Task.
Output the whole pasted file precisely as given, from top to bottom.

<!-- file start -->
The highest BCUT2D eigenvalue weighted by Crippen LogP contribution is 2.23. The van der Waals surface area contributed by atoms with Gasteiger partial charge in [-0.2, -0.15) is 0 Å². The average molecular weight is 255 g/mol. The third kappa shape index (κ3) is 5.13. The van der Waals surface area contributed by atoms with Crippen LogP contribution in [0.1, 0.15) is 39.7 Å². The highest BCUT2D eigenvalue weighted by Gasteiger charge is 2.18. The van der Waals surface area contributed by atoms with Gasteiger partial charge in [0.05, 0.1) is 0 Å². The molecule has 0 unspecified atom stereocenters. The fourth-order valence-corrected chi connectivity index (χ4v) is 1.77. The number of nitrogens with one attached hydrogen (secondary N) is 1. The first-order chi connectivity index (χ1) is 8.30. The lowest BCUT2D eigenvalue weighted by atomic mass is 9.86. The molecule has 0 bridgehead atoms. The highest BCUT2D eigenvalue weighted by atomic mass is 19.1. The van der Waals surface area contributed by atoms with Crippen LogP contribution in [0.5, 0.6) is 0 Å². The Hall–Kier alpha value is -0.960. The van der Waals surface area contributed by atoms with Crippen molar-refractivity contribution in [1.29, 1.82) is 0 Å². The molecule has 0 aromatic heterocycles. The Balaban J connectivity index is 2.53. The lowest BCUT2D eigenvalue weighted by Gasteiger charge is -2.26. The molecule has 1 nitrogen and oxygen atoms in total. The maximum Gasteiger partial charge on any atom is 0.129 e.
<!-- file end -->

The highest BCUT2D eigenvalue weighted by Crippen LogP contribution is 2.23. The van der Waals surface area contributed by atoms with Gasteiger partial charge in [-0.2, -0.15) is 0 Å². The average molecular weight is 255 g/mol. The third kappa shape index (κ3) is 5.13. The van der Waals surface area contributed by atoms with Crippen LogP contribution in [0.1, 0.15) is 39.7 Å². The highest BCUT2D eigenvalue weighted by Gasteiger charge is 2.18. The van der Waals surface area contributed by atoms with Gasteiger partial charge in [0.05, 0.1) is 0 Å². The molecule has 0 unspecified atom stereocenters. The fourth-order valence-corrected chi connectivity index (χ4v) is 1.77. The number of nitrogens with one attached hydrogen (secondary N) is 1. The first-order chi connectivity index (χ1) is 8.30. The lowest BCUT2D eigenvalue weighted by atomic mass is 9.86. The molecule has 0 bridgehead atoms. The highest BCUT2D eigenvalue weighted by atomic mass is 19.1. The van der Waals surface area contributed by atoms with Crippen LogP contribution in [0.5, 0.6) is 0 Å². The Hall–Kier alpha value is -0.960. The van der Waals surface area contributed by atoms with Crippen molar-refractivity contribution in [1.29, 1.82) is 0 Å². The molecule has 0 aromatic heterocycles. The Balaban J connectivity index is 2.53. The lowest BCUT2D eigenvalue weighted by Gasteiger charge is -2.26. The molecule has 1 nitrogen and oxygen atoms in total. The maximum Gasteiger partial charge on any atom is 0.129 e.